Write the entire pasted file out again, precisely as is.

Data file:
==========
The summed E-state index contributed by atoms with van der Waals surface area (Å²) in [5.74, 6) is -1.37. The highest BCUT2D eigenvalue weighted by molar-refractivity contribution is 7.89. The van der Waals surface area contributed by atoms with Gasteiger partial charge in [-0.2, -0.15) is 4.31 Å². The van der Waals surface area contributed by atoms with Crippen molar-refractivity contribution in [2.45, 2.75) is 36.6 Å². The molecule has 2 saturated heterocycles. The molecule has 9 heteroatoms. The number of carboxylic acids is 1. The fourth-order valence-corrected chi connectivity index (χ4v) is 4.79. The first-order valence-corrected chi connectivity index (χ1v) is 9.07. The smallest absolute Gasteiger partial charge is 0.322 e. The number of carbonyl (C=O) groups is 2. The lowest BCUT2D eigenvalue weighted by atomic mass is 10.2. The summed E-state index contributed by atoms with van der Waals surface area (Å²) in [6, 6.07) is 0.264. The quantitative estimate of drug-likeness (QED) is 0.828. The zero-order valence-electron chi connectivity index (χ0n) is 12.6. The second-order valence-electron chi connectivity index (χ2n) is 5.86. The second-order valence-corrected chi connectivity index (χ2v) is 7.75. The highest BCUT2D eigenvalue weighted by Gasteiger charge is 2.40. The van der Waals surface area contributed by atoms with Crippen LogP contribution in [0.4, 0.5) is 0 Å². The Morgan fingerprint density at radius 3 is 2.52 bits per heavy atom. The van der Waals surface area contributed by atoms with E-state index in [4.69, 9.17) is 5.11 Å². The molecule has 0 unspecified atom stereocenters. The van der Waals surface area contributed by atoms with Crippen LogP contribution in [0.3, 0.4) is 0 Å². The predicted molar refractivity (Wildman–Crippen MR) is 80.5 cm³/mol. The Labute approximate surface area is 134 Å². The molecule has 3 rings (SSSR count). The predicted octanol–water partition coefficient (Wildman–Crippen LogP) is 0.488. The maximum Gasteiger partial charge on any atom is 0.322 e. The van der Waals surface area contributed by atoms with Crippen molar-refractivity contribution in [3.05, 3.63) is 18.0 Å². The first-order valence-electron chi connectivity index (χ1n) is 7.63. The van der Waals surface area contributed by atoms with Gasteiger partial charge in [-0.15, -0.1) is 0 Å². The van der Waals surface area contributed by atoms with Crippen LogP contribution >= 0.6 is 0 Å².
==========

The summed E-state index contributed by atoms with van der Waals surface area (Å²) in [5.74, 6) is -1.37. The highest BCUT2D eigenvalue weighted by molar-refractivity contribution is 7.89. The van der Waals surface area contributed by atoms with Gasteiger partial charge in [-0.2, -0.15) is 4.31 Å². The van der Waals surface area contributed by atoms with Crippen molar-refractivity contribution in [2.45, 2.75) is 36.6 Å². The molecule has 2 saturated heterocycles. The molecule has 9 heteroatoms. The number of carboxylic acids is 1. The fourth-order valence-corrected chi connectivity index (χ4v) is 4.79. The first-order valence-corrected chi connectivity index (χ1v) is 9.07. The smallest absolute Gasteiger partial charge is 0.322 e. The number of carbonyl (C=O) groups is 2. The lowest BCUT2D eigenvalue weighted by atomic mass is 10.2. The summed E-state index contributed by atoms with van der Waals surface area (Å²) in [6, 6.07) is 0.264. The quantitative estimate of drug-likeness (QED) is 0.828. The zero-order valence-electron chi connectivity index (χ0n) is 12.6. The second-order valence-electron chi connectivity index (χ2n) is 5.86. The second-order valence-corrected chi connectivity index (χ2v) is 7.75. The highest BCUT2D eigenvalue weighted by Gasteiger charge is 2.40. The van der Waals surface area contributed by atoms with Crippen LogP contribution in [0.4, 0.5) is 0 Å². The Morgan fingerprint density at radius 3 is 2.52 bits per heavy atom. The van der Waals surface area contributed by atoms with E-state index in [4.69, 9.17) is 5.11 Å². The molecule has 0 unspecified atom stereocenters. The van der Waals surface area contributed by atoms with Crippen LogP contribution in [0.3, 0.4) is 0 Å². The predicted molar refractivity (Wildman–Crippen MR) is 80.5 cm³/mol. The Labute approximate surface area is 134 Å². The molecule has 3 rings (SSSR count). The predicted octanol–water partition coefficient (Wildman–Crippen LogP) is 0.488. The maximum Gasteiger partial charge on any atom is 0.322 e. The van der Waals surface area contributed by atoms with Crippen molar-refractivity contribution in [3.05, 3.63) is 18.0 Å². The first-order valence-electron chi connectivity index (χ1n) is 7.63. The van der Waals surface area contributed by atoms with Gasteiger partial charge in [-0.15, -0.1) is 0 Å². The van der Waals surface area contributed by atoms with Crippen LogP contribution >= 0.6 is 0 Å².